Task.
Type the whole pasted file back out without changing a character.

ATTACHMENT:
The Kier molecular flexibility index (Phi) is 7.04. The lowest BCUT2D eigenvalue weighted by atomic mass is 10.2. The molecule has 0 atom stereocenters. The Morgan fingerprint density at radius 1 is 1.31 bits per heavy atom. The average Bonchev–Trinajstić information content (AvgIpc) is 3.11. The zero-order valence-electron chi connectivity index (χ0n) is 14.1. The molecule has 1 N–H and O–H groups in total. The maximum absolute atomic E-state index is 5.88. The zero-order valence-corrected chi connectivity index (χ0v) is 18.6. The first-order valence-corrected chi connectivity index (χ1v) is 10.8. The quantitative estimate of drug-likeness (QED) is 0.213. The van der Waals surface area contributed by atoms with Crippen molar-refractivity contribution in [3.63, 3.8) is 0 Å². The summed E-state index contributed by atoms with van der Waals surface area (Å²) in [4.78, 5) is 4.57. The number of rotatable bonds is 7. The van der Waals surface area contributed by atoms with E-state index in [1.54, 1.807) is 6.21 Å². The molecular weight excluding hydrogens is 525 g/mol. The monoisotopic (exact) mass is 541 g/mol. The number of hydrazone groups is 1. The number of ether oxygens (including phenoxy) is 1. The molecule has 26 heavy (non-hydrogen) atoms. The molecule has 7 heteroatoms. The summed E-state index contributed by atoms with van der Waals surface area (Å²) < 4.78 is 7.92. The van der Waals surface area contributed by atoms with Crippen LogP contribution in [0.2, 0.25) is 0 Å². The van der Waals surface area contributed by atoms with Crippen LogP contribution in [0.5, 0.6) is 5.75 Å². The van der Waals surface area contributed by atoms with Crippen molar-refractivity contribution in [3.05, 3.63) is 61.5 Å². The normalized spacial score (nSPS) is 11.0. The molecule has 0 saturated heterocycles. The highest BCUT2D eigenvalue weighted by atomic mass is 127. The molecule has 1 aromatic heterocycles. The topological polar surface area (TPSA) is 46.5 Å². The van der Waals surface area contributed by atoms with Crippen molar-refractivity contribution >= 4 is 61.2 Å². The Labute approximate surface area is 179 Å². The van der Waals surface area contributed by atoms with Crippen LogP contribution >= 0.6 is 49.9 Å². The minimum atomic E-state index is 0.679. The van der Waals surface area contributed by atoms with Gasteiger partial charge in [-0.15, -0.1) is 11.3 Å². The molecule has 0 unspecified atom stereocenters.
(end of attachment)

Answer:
The Kier molecular flexibility index (Phi) is 7.04. The lowest BCUT2D eigenvalue weighted by atomic mass is 10.2. The molecule has 0 atom stereocenters. The Morgan fingerprint density at radius 1 is 1.31 bits per heavy atom. The average Bonchev–Trinajstić information content (AvgIpc) is 3.11. The zero-order valence-electron chi connectivity index (χ0n) is 14.1. The molecule has 1 N–H and O–H groups in total. The maximum absolute atomic E-state index is 5.88. The zero-order valence-corrected chi connectivity index (χ0v) is 18.6. The first-order valence-corrected chi connectivity index (χ1v) is 10.8. The quantitative estimate of drug-likeness (QED) is 0.213. The van der Waals surface area contributed by atoms with Crippen molar-refractivity contribution in [3.63, 3.8) is 0 Å². The summed E-state index contributed by atoms with van der Waals surface area (Å²) in [4.78, 5) is 4.57. The number of rotatable bonds is 7. The van der Waals surface area contributed by atoms with E-state index in [1.54, 1.807) is 6.21 Å². The molecular weight excluding hydrogens is 525 g/mol. The monoisotopic (exact) mass is 541 g/mol. The number of hydrazone groups is 1. The number of ether oxygens (including phenoxy) is 1. The molecule has 26 heavy (non-hydrogen) atoms. The molecule has 7 heteroatoms. The summed E-state index contributed by atoms with van der Waals surface area (Å²) < 4.78 is 7.92. The van der Waals surface area contributed by atoms with Crippen LogP contribution in [0.2, 0.25) is 0 Å². The van der Waals surface area contributed by atoms with Crippen LogP contribution in [0.5, 0.6) is 5.75 Å². The van der Waals surface area contributed by atoms with Crippen molar-refractivity contribution in [3.05, 3.63) is 61.5 Å². The normalized spacial score (nSPS) is 11.0. The molecule has 0 saturated heterocycles. The highest BCUT2D eigenvalue weighted by atomic mass is 127. The molecule has 1 aromatic heterocycles. The topological polar surface area (TPSA) is 46.5 Å². The van der Waals surface area contributed by atoms with Crippen molar-refractivity contribution >= 4 is 61.2 Å². The Labute approximate surface area is 179 Å². The van der Waals surface area contributed by atoms with Crippen LogP contribution >= 0.6 is 49.9 Å². The minimum atomic E-state index is 0.679. The van der Waals surface area contributed by atoms with Gasteiger partial charge in [-0.15, -0.1) is 11.3 Å². The molecule has 0 unspecified atom stereocenters.